Calling vba Sub. from a script

Hi,

I have a vba procedure which i needs to call automatically by using some script.

this is required because excel workbook is dealing with more than 80000 rows and 50 columns data which is too voluminious ( huge in size) .

one instance of this code take roughly 15 mins to proceed  and  i need to call it repeatdly for a 20 min interval so that every time new data arrives it process new report.

Adding extra code to this file will make this file more heavy to process (system ram is 2 GB)

so i need a script that can  open my work book by opening an instance of excel and run the vba proceure inside my workbook. Also i need script in the end to close and save file and excel once vba procedure ran sucessfully.
Rajnish_Sharma_ibmPrinciple ConsultantAsked:
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patrickabCommented:
Rajnish_Sharma_ibm,

1. If all the 50,000 by 50 rows do not actually change every 20 minutes then it would be better to write your code so as to exclude them from the calculations once they have been processed. To re-process them every 20 minutes, if they don't change, will make the macro very slow. So confine the macro only to the latest data - unless all the data must to be updated every 20 minutes.

2. 2GB ram is too small. RAM is pretty cheap - increase it to 3GB if you're on an older system Win XP for example. If you have a 64bit OS then install 4GB of RAM.

Patrick
dlmilleCommented:
If you're concerned about running this while you're doing other work, perhaps also Excel, may I suggest that you remote desktop in to your machine (long on with another instance) - that way you can have an isolated VM doing this operation for you - and you can monitor it from the window into that instance...

This assumes you have an "Ultimate" edition - e.g., Vista Ultimate, and you configure so you can log into your own machine with multiple instances of your username.  I can send you links for this if you want to go down this path.

Dave
SiddharthRoutCommented:
May I see your VBA Procedure?

Sid
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dlmilleCommented:
Ok - let's give him what he's asking for as if he knows better and really wants to do this....

from the primary excel application, add this procedure:

Sub NewInstance()
Dim objExcel As Object

    Set objExcel = CreateObject("Excel.Application")
   
    objExcel.Visible = True ' makes the instance visible
    objExcel.Workbooks.Open Filename:="YOUR SPREADSHEET.xlsm" '- have the spreadsheet setup to run your macro on open, save and close itself
   

End Sub

in YOUR_SPREADSHEET.xlsm, put this in ThisWorkbook module of the VBA Project:

Private Sub Workbook_Open()
    Call MY_PROCEDURE
    ActiveWorkbook.Save
    Application.Quit ' terminates this instance.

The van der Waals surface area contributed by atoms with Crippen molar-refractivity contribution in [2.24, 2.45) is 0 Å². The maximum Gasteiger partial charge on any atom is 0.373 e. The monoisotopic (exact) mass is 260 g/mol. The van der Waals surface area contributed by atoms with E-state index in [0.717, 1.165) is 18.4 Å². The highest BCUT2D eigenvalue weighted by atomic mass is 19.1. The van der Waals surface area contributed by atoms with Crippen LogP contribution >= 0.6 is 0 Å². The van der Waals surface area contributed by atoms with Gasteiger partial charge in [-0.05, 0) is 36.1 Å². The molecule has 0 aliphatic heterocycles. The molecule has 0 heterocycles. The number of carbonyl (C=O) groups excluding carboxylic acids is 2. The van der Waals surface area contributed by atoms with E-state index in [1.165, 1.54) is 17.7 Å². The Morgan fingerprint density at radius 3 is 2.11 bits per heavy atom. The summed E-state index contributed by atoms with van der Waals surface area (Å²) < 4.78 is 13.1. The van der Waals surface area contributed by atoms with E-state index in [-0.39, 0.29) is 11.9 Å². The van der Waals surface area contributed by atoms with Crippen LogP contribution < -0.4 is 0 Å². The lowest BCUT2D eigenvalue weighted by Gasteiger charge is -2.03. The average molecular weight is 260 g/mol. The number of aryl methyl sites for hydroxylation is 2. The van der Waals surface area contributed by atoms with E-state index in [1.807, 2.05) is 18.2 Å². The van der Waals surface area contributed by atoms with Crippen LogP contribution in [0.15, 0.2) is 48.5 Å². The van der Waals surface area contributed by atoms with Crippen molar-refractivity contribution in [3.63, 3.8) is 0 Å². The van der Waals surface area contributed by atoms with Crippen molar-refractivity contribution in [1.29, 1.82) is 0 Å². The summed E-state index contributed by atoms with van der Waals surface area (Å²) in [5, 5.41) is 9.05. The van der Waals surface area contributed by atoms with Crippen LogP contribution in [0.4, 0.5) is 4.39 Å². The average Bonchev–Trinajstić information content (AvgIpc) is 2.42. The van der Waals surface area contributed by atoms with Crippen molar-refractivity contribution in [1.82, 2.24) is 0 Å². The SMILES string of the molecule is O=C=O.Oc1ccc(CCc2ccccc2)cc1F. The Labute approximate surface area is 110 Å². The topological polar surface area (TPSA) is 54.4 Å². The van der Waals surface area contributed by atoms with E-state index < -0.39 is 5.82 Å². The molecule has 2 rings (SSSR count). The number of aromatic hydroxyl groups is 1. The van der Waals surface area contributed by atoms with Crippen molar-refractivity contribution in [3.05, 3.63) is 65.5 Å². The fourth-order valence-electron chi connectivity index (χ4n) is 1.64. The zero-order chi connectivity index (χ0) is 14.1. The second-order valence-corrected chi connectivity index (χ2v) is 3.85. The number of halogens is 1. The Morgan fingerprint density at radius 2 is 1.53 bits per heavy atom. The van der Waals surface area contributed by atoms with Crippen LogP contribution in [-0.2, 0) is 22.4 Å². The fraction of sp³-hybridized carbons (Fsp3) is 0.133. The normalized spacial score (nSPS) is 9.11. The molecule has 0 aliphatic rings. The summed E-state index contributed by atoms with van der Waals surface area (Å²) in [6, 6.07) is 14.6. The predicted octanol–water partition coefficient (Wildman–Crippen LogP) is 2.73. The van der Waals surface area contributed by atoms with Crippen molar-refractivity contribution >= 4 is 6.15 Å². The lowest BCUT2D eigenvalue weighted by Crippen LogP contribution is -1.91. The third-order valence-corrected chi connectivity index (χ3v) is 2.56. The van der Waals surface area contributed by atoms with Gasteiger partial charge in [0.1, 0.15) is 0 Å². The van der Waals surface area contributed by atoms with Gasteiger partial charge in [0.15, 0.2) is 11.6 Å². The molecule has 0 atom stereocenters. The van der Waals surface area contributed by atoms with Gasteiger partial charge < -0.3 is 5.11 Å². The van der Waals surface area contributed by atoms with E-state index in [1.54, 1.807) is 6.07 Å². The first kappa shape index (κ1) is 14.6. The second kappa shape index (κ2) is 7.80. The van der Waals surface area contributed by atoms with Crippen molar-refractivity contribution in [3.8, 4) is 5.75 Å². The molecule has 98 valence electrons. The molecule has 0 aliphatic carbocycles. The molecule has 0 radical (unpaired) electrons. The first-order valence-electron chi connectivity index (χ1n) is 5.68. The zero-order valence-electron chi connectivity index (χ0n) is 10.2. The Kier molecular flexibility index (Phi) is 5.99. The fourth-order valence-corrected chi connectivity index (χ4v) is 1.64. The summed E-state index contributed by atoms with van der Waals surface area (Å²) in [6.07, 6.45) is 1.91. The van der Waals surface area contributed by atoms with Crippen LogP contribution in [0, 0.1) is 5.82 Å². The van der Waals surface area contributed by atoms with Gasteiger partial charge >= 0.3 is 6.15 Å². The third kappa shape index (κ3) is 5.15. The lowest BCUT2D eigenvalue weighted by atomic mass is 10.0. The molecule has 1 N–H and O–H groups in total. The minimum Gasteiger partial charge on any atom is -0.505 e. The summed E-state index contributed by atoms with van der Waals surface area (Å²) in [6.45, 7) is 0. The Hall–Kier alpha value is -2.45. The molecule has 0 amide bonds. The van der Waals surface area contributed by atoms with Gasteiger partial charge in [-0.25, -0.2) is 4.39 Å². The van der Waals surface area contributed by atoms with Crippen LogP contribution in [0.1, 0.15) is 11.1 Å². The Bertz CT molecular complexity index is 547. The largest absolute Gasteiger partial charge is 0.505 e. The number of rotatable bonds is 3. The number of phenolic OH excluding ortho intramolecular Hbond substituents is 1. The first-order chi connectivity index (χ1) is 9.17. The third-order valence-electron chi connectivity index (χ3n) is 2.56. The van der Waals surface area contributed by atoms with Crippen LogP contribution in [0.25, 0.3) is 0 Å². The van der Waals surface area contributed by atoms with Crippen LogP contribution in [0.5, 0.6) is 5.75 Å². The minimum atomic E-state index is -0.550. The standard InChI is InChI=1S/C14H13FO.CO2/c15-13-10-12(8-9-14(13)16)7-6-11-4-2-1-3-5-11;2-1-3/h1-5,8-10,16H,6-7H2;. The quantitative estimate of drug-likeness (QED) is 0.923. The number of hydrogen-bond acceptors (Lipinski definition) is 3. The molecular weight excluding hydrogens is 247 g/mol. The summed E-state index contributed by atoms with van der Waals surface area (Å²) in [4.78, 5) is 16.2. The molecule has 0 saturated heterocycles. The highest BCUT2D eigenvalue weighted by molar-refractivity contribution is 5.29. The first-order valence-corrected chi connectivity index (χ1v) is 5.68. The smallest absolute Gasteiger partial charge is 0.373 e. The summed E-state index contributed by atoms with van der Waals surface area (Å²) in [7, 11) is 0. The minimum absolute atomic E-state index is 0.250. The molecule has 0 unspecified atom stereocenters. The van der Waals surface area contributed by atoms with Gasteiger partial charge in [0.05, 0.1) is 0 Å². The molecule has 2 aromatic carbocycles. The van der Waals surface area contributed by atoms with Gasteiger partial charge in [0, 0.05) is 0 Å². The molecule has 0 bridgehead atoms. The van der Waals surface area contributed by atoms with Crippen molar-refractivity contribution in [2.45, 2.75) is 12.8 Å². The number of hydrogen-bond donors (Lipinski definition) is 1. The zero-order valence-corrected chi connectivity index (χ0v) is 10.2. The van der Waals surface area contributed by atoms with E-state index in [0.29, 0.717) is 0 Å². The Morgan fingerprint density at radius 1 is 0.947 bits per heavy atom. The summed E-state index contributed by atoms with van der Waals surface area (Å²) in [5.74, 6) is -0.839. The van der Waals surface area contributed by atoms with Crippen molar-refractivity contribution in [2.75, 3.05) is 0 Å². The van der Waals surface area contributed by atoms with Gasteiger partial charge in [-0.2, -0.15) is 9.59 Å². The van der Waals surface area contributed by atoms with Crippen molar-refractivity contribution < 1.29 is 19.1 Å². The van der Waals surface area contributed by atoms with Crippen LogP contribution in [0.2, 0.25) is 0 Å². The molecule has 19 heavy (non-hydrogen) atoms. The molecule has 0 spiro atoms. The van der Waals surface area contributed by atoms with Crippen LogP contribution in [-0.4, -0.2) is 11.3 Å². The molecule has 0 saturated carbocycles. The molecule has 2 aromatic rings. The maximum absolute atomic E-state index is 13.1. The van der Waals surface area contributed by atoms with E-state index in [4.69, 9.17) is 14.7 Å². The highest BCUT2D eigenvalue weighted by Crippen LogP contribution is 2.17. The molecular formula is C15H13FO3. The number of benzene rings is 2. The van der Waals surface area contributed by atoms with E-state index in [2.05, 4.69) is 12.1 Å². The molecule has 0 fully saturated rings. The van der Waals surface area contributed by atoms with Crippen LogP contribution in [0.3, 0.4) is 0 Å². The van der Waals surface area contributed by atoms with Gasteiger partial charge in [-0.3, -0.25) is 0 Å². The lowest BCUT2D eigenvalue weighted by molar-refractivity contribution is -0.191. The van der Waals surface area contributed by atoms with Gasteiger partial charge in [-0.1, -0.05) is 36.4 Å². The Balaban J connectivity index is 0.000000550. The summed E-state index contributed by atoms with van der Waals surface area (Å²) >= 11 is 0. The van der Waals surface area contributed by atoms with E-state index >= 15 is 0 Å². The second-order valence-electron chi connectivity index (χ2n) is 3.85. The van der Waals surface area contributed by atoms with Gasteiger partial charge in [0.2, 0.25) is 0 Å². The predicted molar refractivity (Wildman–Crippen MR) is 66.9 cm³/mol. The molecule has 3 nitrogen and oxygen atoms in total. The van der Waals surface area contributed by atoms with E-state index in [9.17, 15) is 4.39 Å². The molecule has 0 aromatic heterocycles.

End Sub


You could also call the procedure from the primary workbook, but try this to see if this is where you're headed.

Then, when you want to open your spreadsheet that has this workbook_open() procedure, above, just hold the ALT key while you open the file to keep it from running it.  So you can edit or whatever...

Dave
Arno KosterCommented:
Do the 80k x 50 cells in the voluminous primary worksheet contain only data or do they also contain formulae ?

Especially when formulas are involved, you might find great benefit in using the statements

Application.Calculation = xlCalculationManual
Application.ScreenUpdating = False
[...]
Application.Calculation = xlCalculationAutomatic
Application.ScreenUpdating = True

Open in new window


On my desktop, when I fill 80.000 x 50 cells with raw data (without formulas), using these statements improves the amount of time needed from 294 to 200 seconds. When formulas are used which relate cells to one another, the improvement can be even more significant.

The drawback of these statements is that when the screen is not updated, there is no visual notification that the update process is busy. You could use

application.statusbar = "message"

for this. When intermediate formulae calculation is required, use

application.Calculate

where appropriate.
PatOBrienCommented:
Here is a windows script that will open an excel workbook and run a macro...  This can be set up to run every 20 minutes in the Windows Job Scheduler.

If your workbook relies on an add-in then you should also open the add-in (do this first before opening your wb).

Copy this code to a file with the .vbs extension.

Dim fname
Dim xlApp
dim macroName

'path / name of workbook to open
fname = "X:\FodlerA\FolderB\My_workbook.xls"
macroName = "MyProcedure"

Set xlApp = CreateObject("Excel.Application")

xlApp.visible = False

xlApp.DisplayAlerts = False
xlApp.AskToUpdateLinks = False

'open the workbook
Set xlWB = xlapp.workbooks.open(fname)
'run the macro
xlApp.Run(macroName)

'save the wb
xlWB.Save

'turn alerts back on
xlApp.DisplayAlerts = True
xlApp.AskToUpdateLinks = True

xlWB.Close
xlapp.Quit
Set xlwb = Nothing
Set xlapp = Nothing

Open in new window

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Rajnish_Sharma_ibmPrinciple ConsultantAuthor Commented:
Thanks it works
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